Document maintenance is critical

I had two appointments this past week.  The first was one for my car to get my oil change and to make sure everything was in good working order (it was).  A couple of days later, I had a dentist appointment.  It was a routine cleaning (I also had a procedure done — one that I’d been putting off for a while).  While the two appointments were for different reasons, they both served the same purpose: to perform maintenance.

Just about everything, especially anything mechanical, is going to break down over time.  Maintenance ensures that things remain in good working order.  But when we think about maintenance, we usually think about car repair, roadwork, furnaces, and water heaters.

I’m sure many people in tech industries consider periodic hardware and software maintenance.  Hardware can break down.  Drives crash occasionally.  CPUs are upgraded to keep pace with emerging technology and to support software.  Speaking of software, bug fixes are constantly made.  There’s also the matter of security; virus software definitions are constantly updated, and operating system patches are distributed to ensure computers are safe.

But here’s another question: when was the last time you maintained your documentation?  Does your documentation, which was written for, say, Version 1.0, reflect what is in Version 2.0?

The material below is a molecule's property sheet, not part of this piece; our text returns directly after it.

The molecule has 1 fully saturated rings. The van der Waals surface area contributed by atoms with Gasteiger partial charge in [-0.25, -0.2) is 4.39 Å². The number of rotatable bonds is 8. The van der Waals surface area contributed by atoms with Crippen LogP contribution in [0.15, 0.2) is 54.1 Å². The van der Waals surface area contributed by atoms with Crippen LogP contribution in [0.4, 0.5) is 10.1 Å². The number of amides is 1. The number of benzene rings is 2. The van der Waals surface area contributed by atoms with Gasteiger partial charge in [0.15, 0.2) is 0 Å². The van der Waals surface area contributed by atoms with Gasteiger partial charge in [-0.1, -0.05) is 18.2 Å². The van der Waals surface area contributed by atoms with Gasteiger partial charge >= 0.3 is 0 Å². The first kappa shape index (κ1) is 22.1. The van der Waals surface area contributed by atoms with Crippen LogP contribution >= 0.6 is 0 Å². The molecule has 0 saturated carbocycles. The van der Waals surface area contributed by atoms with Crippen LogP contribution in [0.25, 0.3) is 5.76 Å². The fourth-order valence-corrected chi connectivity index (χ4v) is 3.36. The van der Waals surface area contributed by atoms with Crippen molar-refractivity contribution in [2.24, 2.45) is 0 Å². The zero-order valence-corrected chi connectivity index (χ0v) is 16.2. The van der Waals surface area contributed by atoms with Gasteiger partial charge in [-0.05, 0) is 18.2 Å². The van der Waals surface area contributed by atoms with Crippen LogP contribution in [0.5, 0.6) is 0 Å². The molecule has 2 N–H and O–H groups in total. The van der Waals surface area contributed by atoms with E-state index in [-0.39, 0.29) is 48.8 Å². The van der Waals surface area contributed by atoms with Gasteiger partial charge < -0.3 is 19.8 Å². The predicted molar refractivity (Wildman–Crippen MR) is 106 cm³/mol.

The trouble with documentation, even the best-written documentation, is that it can become obsolete over time.  Processes and systems change.  Interfaces are redesigned.  Steps become more efficient, or in some cases, even eliminated.  Change happens.  It’s one of the sure things in life.  Documentation should also change as well.  How often has your help desk received calls from frustrated customers saying things like, “your instructions say ‘press the red button,’ but there’s no red button on the interface!”

If your product changes — and it inevitably will — your instructions should change with it.  It’s important that systems are maintained.  Your documentation should be maintained as well.

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SQL Saturday #723, Rochester, NY

My next SQL Saturday is scheduled!  I will be speaking at Rochester, NY on March 24!

I’ll be giving the following two presentations:

Hope to see you there!

My first podcast interview!

About a week ago, I received an email from Carlos Chacon of SQL Data Partners inviting me to take part in a podcast.  This was my first such request, and I jumped on the opportunity.

The podcast recording took place last night.  My topic was along the lines of “writing and communication: why it matters to data professionals.”  It was a lot of fun, and I very much enjoyed talking to Carlos and his partner, Steve.